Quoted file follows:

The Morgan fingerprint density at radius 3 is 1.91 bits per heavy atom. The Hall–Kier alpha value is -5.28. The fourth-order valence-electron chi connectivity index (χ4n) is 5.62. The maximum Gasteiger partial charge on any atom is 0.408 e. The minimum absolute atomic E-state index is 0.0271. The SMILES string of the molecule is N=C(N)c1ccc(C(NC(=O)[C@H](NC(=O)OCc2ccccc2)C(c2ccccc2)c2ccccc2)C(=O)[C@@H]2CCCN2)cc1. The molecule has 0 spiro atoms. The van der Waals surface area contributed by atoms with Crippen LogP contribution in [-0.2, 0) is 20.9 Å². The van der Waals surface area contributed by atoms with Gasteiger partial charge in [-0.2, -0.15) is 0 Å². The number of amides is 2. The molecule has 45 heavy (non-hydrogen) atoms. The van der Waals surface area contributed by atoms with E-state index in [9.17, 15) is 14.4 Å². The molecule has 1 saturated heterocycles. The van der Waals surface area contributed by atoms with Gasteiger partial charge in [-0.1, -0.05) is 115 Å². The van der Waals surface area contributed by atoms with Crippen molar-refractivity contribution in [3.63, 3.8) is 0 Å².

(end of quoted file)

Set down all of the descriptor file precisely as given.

The Morgan fingerprint density at radius 3 is 1.91 bits per heavy atom. The Hall–Kier alpha value is -5.28. The fourth-order valence-electron chi connectivity index (χ4n) is 5.62. The maximum Gasteiger partial charge on any atom is 0.408 e. The minimum absolute atomic E-state index is 0.0271. The SMILES string of the molecule is N=C(N)c1ccc(C(NC(=O)[C@H](NC(=O)OCc2ccccc2)C(c2ccccc2)c2ccccc2)C(=O)[C@@H]2CCCN2)cc1. The molecule has 0 spiro atoms. The van der Waals surface area contributed by atoms with Crippen LogP contribution in [-0.2, 0) is 20.9 Å². The van der Waals surface area contributed by atoms with Gasteiger partial charge in [-0.2, -0.15) is 0 Å². The number of amides is 2. The molecule has 45 heavy (non-hydrogen) atoms. The van der Waals surface area contributed by atoms with E-state index in [9.17, 15) is 14.4 Å². The molecule has 1 saturated heterocycles. The van der Waals surface area contributed by atoms with Gasteiger partial charge in [-0.1, -0.05) is 115 Å². The van der Waals surface area contributed by atoms with Crippen molar-refractivity contribution in [3.63, 3.8) is 0 Å².